Understanding Alcohol's Effects

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If you understand how alcohol can affect you, it may help you to drink responsibly.

The following factors influence how people respond to alcohol, according to the National Institutes of Health and the American Medical Association.

Your weight

The extent of alcohol's effect on the central nervous system depends upon how much is in your blood and how much blood you have. This is because alcohol is distributed through the body by the water in your bloodstream, according to the National Institute on Alcohol Abuse and Alcoholism (NIAAA). The more water in your blood, the more diluted the alcohol will be.

Generally, the lower your body weight, the less blood and water you have. So, smaller people usually have a higher ratio of alcohol in their blood if they drink the same amount a heavier person drinks.

For most people, intoxication occurs after two to three drinks, with less intake in a lighter person. An average drink is 12 ounces of beer, 5 ounces of wine or 1.5 ounces of 80-proof liquor. Keep in mind that the alcohol content of different types of beer, wine and distilled spirits can vary substantially.

Your gender

Men generally can drink more alcohol than women of the same size before they show its effects. This is because women have less body water than men of similar body weight, so women tend to have a higher blood alcohol level than men of the same weight after drinking the same amount of alcohol. Therefore, with the same amount of intake, a woman's brain and other organs are exposed to more alcohol and more of its toxic byproducts.

Your age

As people get older, they usually have a higher fat-to-muscle ratio and less body water, so with the same amount of intake they may have more alcohol in the blood than younger people of the same weight.

What's in the drink

The water in beer or wine provides an extra buffer for the alcohol over a straight shot of liquor. That's why people tend to feel the effects of beer or wine a little less.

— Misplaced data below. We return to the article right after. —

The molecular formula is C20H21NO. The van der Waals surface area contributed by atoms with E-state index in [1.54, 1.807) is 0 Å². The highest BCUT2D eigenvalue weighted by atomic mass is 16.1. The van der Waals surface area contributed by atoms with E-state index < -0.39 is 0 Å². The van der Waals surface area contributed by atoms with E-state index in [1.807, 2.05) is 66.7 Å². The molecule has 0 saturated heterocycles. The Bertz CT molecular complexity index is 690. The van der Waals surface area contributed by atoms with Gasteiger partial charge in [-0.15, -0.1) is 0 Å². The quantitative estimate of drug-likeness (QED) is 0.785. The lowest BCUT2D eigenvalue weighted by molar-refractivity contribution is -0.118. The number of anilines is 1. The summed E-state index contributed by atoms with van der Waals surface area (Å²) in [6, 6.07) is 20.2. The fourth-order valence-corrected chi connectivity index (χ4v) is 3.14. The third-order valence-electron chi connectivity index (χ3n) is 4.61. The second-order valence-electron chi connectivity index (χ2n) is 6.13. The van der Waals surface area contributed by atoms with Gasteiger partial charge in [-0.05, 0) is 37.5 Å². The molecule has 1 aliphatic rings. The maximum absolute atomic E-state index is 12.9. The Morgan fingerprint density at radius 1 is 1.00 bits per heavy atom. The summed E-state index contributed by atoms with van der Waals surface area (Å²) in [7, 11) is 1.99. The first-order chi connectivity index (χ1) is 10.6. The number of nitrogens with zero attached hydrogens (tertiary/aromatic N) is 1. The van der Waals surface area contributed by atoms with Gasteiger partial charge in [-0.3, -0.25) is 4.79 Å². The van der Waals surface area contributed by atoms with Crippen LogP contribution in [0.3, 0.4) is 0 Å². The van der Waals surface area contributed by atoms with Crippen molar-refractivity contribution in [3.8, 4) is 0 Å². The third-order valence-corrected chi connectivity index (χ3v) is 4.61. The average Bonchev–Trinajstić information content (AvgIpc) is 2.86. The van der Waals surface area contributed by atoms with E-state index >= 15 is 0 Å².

But the carbon dioxide in champagne or the soda in a mixed drink increases the rate of alcohol absorption, causing a more rapid effect.

How much food is in your stomach

If you eat a meal before drinking, alcohol absorption will be considerably slower than drinking on an empty stomach.

The medications you take

Alcohol reacts negatively with more than 150 medications, including sleeping pills, blood thinners and some antidepressant and anti-anxiety drugs, according to the National Clearinghouse for Alcohol and Drug Information. Because drinking alcohol with some medications can increase your intoxication level, be sure to ask your doctor or pharmacist if any of the medications you take can have this effect.

Your physical and emotional health

People who are fatigued or highly stressed often have a stronger reaction to moderate amounts of alcohol.

Alcohol and weight management

Alcohol contains significant calories, and drinking also may lead you to eat or overeat, especially when you are in a social setting, the NIAAA says. A 2005 study by the NIAAA found that women who drank the smallest amount of alcohol (one drink) with the greatest frequency (three to seven times a week) had a lower body mass index than women who drank less frequently but more at each drinking session.

Medical Reviewers: Cranwell-Bruce, Lisa MS, RN, FNP-C, Oken, Emily MD Last Review Date: Mar 5, 2008

© 2000-2014 Krames StayWell, 780 Township Line Road, Yardley, PA 19067. All rights reserved. This information is not intended as a substitute for professional medical care. Always follow your healthcare professional's instructions.

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